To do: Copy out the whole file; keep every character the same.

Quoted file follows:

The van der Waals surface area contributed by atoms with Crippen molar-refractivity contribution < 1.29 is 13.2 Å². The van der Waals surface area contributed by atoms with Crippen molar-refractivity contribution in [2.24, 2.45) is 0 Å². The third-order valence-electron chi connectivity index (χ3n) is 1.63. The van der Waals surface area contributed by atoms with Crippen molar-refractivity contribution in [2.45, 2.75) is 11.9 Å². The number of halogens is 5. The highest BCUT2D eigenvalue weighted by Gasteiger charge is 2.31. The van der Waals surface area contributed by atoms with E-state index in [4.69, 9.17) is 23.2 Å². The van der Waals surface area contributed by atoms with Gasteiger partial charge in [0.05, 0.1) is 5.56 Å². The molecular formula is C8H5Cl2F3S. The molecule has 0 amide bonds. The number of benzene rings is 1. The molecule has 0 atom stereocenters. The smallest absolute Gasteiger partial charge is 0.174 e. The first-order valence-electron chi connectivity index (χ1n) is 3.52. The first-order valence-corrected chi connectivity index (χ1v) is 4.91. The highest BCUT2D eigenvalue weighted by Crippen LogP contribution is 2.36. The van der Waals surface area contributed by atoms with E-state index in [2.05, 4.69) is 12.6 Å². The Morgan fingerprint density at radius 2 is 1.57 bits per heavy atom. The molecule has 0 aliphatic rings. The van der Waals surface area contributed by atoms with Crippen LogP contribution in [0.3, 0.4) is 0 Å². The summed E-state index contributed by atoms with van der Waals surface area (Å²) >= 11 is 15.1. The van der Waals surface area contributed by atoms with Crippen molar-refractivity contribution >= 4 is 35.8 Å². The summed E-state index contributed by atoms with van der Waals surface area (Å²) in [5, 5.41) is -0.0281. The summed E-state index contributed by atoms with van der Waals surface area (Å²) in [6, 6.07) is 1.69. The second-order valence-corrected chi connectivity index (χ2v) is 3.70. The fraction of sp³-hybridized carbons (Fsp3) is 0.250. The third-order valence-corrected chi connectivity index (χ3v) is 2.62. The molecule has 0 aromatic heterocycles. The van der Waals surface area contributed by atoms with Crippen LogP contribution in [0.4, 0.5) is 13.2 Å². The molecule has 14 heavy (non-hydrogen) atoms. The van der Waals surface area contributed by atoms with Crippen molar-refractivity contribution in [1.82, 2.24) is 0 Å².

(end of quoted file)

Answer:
The van der Waals surface area contributed by atoms with Crippen molar-refractivity contribution < 1.29 is 13.2 Å². The van der Waals surface area contributed by atoms with Crippen molar-refractivity contribution in [2.24, 2.45) is 0 Å². The third-order valence-electron chi connectivity index (χ3n) is 1.63. The van der Waals surface area contributed by atoms with Crippen molar-refractivity contribution in [2.45, 2.75) is 11.9 Å². The number of halogens is 5. The highest BCUT2D eigenvalue weighted by Gasteiger charge is 2.31. The van der Waals surface area contributed by atoms with E-state index in [4.69, 9.17) is 23.2 Å². The van der Waals surface area contributed by atoms with Gasteiger partial charge in [0.05, 0.1) is 5.56 Å². The molecular formula is C8H5Cl2F3S. The molecule has 0 amide bonds. The number of benzene rings is 1. The molecule has 0 atom stereocenters. The smallest absolute Gasteiger partial charge is 0.174 e. The first-order valence-electron chi connectivity index (χ1n) is 3.52. The first-order valence-corrected chi connectivity index (χ1v) is 4.91. The highest BCUT2D eigenvalue weighted by Crippen LogP contribution is 2.36. The van der Waals surface area contributed by atoms with E-state index in [2.05, 4.69) is 12.6 Å². The Morgan fingerprint density at radius 2 is 1.57 bits per heavy atom. The molecule has 0 aliphatic rings. The van der Waals surface area contributed by atoms with Crippen LogP contribution in [0.3, 0.4) is 0 Å². The summed E-state index contributed by atoms with van der Waals surface area (Å²) >= 11 is 15.1. The van der Waals surface area contributed by atoms with Crippen molar-refractivity contribution >= 4 is 35.8 Å². The summed E-state index contributed by atoms with van der Waals surface area (Å²) in [5, 5.41) is -0.0281. The summed E-state index contributed by atoms with van der Waals surface area (Å²) in [6, 6.07) is 1.69. The second-order valence-corrected chi connectivity index (χ2v) is 3.70. The fraction of sp³-hybridized carbons (Fsp3) is 0.250. The third-order valence-corrected chi connectivity index (χ3v) is 2.62. The molecule has 0 aromatic heterocycles. The van der Waals surface area contributed by atoms with Crippen LogP contribution in [0.4, 0.5) is 13.2 Å². The molecule has 14 heavy (non-hydrogen) atoms. The van der Waals surface area contributed by atoms with Crippen molar-refractivity contribution in [1.82, 2.24) is 0 Å².